In literacy, the average score of employed adults in the United States was higher than the international average, but was lower than those of employed adults in the higher-performing countries displayed here. Employed U.S. adults scored lower than the international average across participating countries in both numeracy and digital problem solving. Similar to earlier patterns, U.S. adults across all employment categories scored below or not significantly different from the higher-performing countries in all three domains. Readers should note that comparison results for Japan were not available for digital problem solving because the category “unemployed” was not reportable and thus Netherlands appears in the digital problem solving figure as it is the next highest performing country after Finland with data in this domain.
While the overall pattern shows significant score differences in the average literacy scores between native born and non-native born adults, countries with some of the largest proportions of non-native born adults have smaller score differences in literacy than other participating countries, like Singapore (with a nonsignificant score difference between native born and non-native born adults) and New Zealand (with an 8-point difference). The score gap for the international average is 23 pointslower than the gap in the United States (38 points). Non-native born adults in New Zealand had a higher score than those in all other countries except the Czech Republic and the Slovak Republic (which were not measurably different).
The pattern is similar in numeracy and digital problem solving in New Zealand and Singapore, with only the digital problem solving score difference in New Zealand (4 points) being statistically significant. Both of those countries’ non-native born adults are among the top performers in PIAAC numeracy and digital problem solving. While the score gaps between native born adults and non-native born adults in the United States are not as dramatic in the two domains less driven by language ability, they are still 29 points in numeracy and 26 points in digital problem solving.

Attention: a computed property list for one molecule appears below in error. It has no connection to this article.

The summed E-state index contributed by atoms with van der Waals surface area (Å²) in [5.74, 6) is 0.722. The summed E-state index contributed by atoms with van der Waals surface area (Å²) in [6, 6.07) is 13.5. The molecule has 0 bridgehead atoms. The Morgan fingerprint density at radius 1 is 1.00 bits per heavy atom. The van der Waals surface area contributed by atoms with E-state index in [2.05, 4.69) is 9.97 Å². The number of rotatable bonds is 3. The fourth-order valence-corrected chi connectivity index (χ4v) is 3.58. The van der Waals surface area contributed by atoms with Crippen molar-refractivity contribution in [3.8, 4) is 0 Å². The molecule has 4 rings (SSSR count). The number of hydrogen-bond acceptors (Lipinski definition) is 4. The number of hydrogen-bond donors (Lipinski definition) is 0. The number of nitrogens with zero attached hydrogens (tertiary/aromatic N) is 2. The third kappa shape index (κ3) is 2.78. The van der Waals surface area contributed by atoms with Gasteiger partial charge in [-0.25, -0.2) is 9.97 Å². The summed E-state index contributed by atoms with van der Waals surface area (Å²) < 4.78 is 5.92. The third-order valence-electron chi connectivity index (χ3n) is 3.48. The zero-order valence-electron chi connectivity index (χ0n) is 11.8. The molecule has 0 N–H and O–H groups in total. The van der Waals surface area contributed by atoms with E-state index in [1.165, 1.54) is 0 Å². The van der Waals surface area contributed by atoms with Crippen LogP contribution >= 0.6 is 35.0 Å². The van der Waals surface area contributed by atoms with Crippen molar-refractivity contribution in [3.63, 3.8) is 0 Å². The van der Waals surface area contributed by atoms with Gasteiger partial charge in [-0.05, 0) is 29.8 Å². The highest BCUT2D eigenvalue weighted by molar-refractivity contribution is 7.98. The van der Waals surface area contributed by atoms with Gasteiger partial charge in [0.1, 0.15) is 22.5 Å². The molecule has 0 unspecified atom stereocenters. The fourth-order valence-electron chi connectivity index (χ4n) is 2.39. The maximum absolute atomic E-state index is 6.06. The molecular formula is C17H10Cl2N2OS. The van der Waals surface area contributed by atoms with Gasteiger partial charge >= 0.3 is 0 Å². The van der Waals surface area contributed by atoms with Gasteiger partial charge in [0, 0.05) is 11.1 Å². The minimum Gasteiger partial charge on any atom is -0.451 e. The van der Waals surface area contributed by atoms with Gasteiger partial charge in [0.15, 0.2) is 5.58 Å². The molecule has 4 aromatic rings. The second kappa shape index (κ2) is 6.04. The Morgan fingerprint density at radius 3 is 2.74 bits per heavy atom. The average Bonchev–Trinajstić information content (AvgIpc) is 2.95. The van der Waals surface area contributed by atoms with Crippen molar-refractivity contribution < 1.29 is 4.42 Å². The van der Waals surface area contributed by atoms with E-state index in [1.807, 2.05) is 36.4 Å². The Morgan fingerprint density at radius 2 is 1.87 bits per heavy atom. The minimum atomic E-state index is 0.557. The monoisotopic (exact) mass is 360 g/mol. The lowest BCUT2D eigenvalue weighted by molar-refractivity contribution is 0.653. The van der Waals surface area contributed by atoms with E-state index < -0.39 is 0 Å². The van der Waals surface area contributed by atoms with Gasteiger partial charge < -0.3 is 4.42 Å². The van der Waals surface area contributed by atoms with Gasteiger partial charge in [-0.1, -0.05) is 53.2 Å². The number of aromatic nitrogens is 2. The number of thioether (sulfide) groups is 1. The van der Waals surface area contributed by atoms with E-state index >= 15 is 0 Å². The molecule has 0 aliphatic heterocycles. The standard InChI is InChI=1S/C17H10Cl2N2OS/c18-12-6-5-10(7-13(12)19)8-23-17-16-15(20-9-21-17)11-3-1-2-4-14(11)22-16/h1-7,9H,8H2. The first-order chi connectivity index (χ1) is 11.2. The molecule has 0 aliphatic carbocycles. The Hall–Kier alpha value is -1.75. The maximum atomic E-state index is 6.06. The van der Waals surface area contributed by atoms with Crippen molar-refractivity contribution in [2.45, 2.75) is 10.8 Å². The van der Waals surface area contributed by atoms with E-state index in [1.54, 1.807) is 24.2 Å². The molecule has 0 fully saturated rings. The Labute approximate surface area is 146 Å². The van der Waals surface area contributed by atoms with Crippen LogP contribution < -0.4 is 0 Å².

Performance gaps between adults in the United States who reported “excellent” or “very good” health and those reporting “fair” or “poor” health were statistically significant compared to the gaps internationally. For example, the U.S. score gap in literacy was 41 points compared to the international average 29-point score gap and the U.S. score gap in numeracy was 44 points compared to the international 33-point gap. Readers should note that these differences are calculated with unrounded results so that subtracting the rounded results shown in the figures may differ. U.S. adults consistently scored lower than Japan and Finland across all health categories in all three PIAAC domains.
NOTES AND SOURCES
SOURCE: U.S. Department of Education, National Center for Education Statistics, Organization for Economic Cooperation and Development (OECD), Program for the International Assessment of Adult Competencies (PIAAC), 2012–15.
Suggested citation: PIAAC International Highlights Web Report (NCES 2020-127). U.S. Department of Education. Institute of Education Sciences, National Center for Education Statistics. Available at https://nces.ed.gov/surveys/piaac/international_context.asp.